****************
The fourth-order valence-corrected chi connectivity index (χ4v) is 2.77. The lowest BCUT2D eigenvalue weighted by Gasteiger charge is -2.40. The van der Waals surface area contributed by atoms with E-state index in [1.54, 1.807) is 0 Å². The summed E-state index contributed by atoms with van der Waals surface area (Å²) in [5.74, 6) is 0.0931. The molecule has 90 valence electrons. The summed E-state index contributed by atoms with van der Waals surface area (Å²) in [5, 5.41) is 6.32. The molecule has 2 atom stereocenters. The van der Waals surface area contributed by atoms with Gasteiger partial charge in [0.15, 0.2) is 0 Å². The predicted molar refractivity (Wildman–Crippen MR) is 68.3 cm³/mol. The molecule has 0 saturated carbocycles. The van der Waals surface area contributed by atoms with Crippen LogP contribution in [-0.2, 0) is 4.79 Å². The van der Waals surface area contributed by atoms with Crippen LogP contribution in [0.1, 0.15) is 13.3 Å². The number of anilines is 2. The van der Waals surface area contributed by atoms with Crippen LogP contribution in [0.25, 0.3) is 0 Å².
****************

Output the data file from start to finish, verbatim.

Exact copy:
The fourth-order valence-corrected chi connectivity index (χ4v) is 2.77. The lowest BCUT2D eigenvalue weighted by Gasteiger charge is -2.40. The van der Waals surface area contributed by atoms with E-state index in [1.54, 1.807) is 0 Å². The summed E-state index contributed by atoms with van der Waals surface area (Å²) in [5.74, 6) is 0.0931. The molecule has 90 valence electrons. The summed E-state index contributed by atoms with van der Waals surface area (Å²) in [5, 5.41) is 6.32. The molecule has 2 atom stereocenters. The van der Waals surface area contributed by atoms with Gasteiger partial charge in [0.15, 0.2) is 0 Å². The predicted molar refractivity (Wildman–Crippen MR) is 68.3 cm³/mol. The molecule has 0 saturated carbocycles. The van der Waals surface area contributed by atoms with Crippen LogP contribution in [-0.2, 0) is 4.79 Å². The van der Waals surface area contributed by atoms with Crippen LogP contribution in [0.1, 0.15) is 13.3 Å². The number of anilines is 2. The van der Waals surface area contributed by atoms with Crippen LogP contribution in [0.25, 0.3) is 0 Å².